Once I figured it out, I was somewhat open about it so some friends knew what I was going through and I did start seeing a therapist about it.   It really is an addiction. And abstaining isn't a solution. Can't just quit food. I also thought about food and what I was going to make ALL THE TIME. I didn't realize how much I thought about food until I did a 3-day juice fast with my church when I was eating and I still found myself starting to plan out my meals.

The therapy did help me figure out the reasons. Didn't immediately help with stopping but helped me figure out what was going on.  Of course it was about control and stemmed from body image and trying to lose weight and wanting to be thinner. The control was wanting to control what I was eating and trying to follow a diet and not having a good attitude about what I thought were failures in my diet.  So if I told myself I wasn't going to eat any sweets, or I was just going to have 1 cookie but then I had two it turned into "well, fuck it then, might as well just eat them all."

What made it go away? I got roommates with whom I was honest about my problem. Then I fell in love and got married. One day I realized it had sort of just stopped being an issue. Now I kind of do the more typical "oh whoops, I ate 2 pieces of cake" thing now and then but haven't binged since we lived in our apartment before we got married (nearly 7 years ago).  Being pregnant was tough because all my weight issues came back. Seeing the weight go up and up was hard until I gave up and realized it was going to happen and there was nothing I could do and I'd worry about losing the weight after the baby was born. I did try to keep active though by going for frequent walks.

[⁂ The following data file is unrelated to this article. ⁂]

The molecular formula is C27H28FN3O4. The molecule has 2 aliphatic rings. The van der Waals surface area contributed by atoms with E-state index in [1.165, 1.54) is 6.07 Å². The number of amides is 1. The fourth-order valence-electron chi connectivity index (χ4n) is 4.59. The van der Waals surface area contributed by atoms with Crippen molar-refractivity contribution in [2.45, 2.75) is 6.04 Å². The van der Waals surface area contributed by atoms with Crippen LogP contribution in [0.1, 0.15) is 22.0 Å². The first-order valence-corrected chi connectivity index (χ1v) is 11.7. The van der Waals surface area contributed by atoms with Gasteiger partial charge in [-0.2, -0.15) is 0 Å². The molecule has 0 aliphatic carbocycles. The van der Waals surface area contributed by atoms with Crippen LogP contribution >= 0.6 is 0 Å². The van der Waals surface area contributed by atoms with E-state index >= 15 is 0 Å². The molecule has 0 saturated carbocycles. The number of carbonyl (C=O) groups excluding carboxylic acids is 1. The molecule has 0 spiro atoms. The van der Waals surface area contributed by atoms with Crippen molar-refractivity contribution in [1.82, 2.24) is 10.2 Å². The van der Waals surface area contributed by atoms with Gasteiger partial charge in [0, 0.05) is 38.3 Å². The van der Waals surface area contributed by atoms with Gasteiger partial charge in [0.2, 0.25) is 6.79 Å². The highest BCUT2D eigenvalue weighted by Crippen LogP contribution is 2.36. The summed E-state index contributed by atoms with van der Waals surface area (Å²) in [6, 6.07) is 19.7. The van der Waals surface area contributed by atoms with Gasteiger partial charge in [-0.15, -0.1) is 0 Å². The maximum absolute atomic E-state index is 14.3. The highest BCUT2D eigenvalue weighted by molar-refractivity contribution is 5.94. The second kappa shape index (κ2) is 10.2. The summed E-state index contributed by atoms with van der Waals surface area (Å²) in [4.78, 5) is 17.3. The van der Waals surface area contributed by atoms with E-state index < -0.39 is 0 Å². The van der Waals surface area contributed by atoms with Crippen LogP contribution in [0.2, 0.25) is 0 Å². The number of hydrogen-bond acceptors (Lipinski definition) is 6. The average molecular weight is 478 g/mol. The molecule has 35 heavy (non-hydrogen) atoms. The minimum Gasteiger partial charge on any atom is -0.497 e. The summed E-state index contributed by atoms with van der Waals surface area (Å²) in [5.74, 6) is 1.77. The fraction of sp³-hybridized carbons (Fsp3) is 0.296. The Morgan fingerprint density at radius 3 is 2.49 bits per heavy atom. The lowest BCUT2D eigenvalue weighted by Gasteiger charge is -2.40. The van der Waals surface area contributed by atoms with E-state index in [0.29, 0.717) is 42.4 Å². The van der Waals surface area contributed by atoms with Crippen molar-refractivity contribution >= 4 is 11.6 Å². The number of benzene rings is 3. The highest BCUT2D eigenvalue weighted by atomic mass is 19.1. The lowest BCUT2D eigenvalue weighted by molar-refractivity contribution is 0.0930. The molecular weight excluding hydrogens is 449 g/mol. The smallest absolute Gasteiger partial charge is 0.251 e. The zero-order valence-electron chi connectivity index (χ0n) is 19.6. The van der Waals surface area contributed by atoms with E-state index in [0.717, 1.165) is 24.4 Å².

And now I can even go "on a diet" without having the "oh I fucked up so might as well just eat the world" reaction.  I just let myself have the treat and don't focus on it.

I don't really have any good conclusion for this. Just "yay I don't have this problem anymore" because it totally sucked. And I have total sympathy for anyone with any eating disorder because it's not just something that is easy to ignore and get over.

Saturday, October 15, 2011

The most delicious apple pie ever. And also chowder.